Mr. Chairman,


In section III, the report of the Secretary-General highlighted relevant aspects of the preparatory process that preceded the International Ministerial Conference. The successful preparation for and organization of the Almaty Conference was achieved in an efficient and cost-effective manner with minimum resources and shortest lead-time. During the preparatory process, particular attention was given to the sub-regional and regional level engagement. The Office of the High Representative mobilized and coordinated the active involvement of the UN system organizations, including UNCTAD, UNDP and the Regional Commissions. The World Bank made substantive contribution to the preparatory process. These organizations actively participated in the Conference.


Mr. Chairman,


We can say that today we are taking the first steps in the implementation of what I would call — the landmark Almaty Programme of Action. Allow me, therefore, to express my views on how we can move forward in our joint efforts in this regard.


– The very first step that needs to be undertaken is to get the Almaty Declaration and the Almaty Programme of Action endorsed by the General Assembly. All the UNGA agenda items relating to landlocked developing countries should now be brought together under the review process of the Almaty Programme of Action.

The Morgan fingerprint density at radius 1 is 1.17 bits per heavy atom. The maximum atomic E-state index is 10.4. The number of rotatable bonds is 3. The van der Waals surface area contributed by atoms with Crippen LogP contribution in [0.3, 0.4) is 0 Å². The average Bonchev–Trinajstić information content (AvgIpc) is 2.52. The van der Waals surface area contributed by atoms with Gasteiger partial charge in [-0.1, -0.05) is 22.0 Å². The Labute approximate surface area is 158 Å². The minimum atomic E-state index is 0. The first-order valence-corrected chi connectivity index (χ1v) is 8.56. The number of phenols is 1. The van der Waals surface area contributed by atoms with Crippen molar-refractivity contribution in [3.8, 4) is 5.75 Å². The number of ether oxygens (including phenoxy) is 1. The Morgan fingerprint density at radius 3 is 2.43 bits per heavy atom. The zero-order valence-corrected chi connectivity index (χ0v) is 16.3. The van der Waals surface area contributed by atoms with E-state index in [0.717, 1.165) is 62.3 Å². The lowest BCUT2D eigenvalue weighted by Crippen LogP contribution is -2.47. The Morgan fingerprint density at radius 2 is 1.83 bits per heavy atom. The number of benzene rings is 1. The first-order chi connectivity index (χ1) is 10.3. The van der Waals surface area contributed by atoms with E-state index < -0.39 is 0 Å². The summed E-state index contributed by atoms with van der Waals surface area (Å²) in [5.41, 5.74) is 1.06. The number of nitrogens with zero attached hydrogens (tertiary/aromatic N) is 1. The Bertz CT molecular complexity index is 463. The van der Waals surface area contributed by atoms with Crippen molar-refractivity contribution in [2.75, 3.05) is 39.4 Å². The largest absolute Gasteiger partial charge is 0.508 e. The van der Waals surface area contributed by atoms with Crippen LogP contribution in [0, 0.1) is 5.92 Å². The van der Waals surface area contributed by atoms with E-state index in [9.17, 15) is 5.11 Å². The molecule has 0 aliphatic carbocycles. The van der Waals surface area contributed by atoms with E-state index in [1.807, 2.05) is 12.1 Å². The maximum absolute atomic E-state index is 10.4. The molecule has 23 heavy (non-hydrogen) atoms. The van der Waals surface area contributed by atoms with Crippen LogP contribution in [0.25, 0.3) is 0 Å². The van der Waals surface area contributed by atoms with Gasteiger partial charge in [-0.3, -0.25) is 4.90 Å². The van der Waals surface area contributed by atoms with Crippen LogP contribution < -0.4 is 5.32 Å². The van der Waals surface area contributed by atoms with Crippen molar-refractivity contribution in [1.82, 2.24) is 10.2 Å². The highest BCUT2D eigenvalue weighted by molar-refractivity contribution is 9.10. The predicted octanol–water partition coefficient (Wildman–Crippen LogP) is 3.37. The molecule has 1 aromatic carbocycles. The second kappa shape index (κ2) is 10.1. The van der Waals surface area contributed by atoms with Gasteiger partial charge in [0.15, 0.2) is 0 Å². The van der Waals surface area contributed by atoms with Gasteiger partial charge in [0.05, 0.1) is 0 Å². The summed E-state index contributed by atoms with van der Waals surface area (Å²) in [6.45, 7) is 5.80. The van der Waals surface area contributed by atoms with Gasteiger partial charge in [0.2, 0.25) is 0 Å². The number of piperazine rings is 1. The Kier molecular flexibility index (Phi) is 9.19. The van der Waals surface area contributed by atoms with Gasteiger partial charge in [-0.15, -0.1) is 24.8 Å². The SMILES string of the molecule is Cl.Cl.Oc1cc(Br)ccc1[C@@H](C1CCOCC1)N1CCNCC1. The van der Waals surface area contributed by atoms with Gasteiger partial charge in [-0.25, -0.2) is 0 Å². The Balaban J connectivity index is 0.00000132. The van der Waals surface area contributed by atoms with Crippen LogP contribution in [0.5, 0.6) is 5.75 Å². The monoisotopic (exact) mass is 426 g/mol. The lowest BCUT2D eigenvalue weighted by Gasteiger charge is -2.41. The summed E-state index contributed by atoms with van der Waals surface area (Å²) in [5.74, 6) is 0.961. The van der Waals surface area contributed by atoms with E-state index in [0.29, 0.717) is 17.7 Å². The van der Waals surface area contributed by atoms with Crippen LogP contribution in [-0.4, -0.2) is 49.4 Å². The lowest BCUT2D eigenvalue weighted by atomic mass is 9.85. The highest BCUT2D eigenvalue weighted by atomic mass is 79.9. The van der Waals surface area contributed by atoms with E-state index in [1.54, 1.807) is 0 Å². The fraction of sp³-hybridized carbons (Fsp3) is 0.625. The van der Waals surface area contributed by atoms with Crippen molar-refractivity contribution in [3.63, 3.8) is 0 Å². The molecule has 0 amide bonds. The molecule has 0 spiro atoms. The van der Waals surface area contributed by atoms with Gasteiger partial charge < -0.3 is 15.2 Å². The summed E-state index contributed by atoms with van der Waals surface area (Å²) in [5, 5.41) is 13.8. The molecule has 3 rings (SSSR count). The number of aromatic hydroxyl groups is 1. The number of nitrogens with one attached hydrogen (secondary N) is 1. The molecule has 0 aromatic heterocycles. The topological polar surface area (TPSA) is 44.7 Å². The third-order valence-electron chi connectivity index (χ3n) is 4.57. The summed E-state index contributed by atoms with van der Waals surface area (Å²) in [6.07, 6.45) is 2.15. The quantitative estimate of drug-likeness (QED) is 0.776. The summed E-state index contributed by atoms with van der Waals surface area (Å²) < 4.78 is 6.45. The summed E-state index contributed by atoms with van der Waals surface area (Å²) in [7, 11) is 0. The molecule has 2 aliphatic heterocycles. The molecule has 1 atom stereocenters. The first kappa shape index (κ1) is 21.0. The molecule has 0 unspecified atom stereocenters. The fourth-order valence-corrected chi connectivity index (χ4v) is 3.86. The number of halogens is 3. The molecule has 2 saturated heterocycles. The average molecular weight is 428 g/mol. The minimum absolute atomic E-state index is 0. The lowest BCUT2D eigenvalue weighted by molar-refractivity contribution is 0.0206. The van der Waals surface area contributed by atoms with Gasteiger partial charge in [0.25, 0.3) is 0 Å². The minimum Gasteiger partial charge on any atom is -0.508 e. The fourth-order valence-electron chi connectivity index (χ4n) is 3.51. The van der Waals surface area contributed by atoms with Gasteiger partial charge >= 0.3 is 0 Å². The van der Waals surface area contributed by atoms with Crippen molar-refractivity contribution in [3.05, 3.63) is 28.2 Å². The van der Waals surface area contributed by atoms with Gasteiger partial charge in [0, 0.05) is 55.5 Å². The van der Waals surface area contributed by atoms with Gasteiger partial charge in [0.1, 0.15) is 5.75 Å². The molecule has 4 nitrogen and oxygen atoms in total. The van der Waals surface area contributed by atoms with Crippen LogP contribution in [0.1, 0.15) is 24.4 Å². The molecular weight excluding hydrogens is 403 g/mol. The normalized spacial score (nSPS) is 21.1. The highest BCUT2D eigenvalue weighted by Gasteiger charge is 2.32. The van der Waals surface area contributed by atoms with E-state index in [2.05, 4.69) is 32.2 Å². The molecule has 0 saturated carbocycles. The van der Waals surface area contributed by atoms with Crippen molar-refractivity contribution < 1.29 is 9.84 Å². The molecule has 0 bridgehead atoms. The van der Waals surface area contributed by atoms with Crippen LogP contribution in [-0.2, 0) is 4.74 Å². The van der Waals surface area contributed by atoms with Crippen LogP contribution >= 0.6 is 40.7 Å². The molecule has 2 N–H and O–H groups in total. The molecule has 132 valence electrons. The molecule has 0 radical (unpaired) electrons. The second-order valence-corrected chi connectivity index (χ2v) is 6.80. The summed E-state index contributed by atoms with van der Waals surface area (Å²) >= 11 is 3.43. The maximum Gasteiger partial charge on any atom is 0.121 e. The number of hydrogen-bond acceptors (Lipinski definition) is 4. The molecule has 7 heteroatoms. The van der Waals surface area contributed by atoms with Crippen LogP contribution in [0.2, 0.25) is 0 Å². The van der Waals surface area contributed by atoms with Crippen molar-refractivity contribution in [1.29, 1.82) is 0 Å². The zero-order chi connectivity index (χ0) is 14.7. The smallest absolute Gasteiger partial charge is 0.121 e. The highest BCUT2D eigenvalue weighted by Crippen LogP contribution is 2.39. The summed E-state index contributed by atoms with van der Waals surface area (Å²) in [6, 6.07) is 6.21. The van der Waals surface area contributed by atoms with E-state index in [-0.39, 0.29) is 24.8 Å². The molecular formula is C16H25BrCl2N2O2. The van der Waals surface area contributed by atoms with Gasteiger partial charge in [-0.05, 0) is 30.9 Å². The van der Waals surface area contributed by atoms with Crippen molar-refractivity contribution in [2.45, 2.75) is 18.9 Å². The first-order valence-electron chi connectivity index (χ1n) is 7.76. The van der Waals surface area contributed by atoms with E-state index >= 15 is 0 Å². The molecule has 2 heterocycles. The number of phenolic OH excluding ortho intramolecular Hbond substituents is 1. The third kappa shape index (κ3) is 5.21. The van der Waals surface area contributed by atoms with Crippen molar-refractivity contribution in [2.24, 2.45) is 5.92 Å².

– One of the main reasons for the success in the process leading to Almaty was its broad based participatory approach, that included different UN agencies and international and regional/sub-regional organizations specialized in different aspects of the transit transport cooperation. The same approach should be adopted in the follow-up. Bearing this in mind my Office is working on an Implementation Plan/Roadmap of the Almaty Programme of Action. We will undertake broad consultations for this purpose with the landlocked and transit developing countries, development partners including relevant international organizations. I am scheduled to visit the World Bank next Monday to kick off the consultations on how to move ahead. The Implementation Plan will be considered and adopted at the Inter-agency consultative meeting that will be convened in January in cooperation with the Secretariat of the UN system Chief Executives Board for Coordination. My Office will also convene an experts meeting to prepare a methodology to monitor the implementation of the Almaty Programme of Action.


– The role of the World Bank and that of the regional development banks will be crucial in implementing the Almaty Programme. We will need to work with them very closely to determine what funding and technical assistance they can contribute towards implementation of the Programme.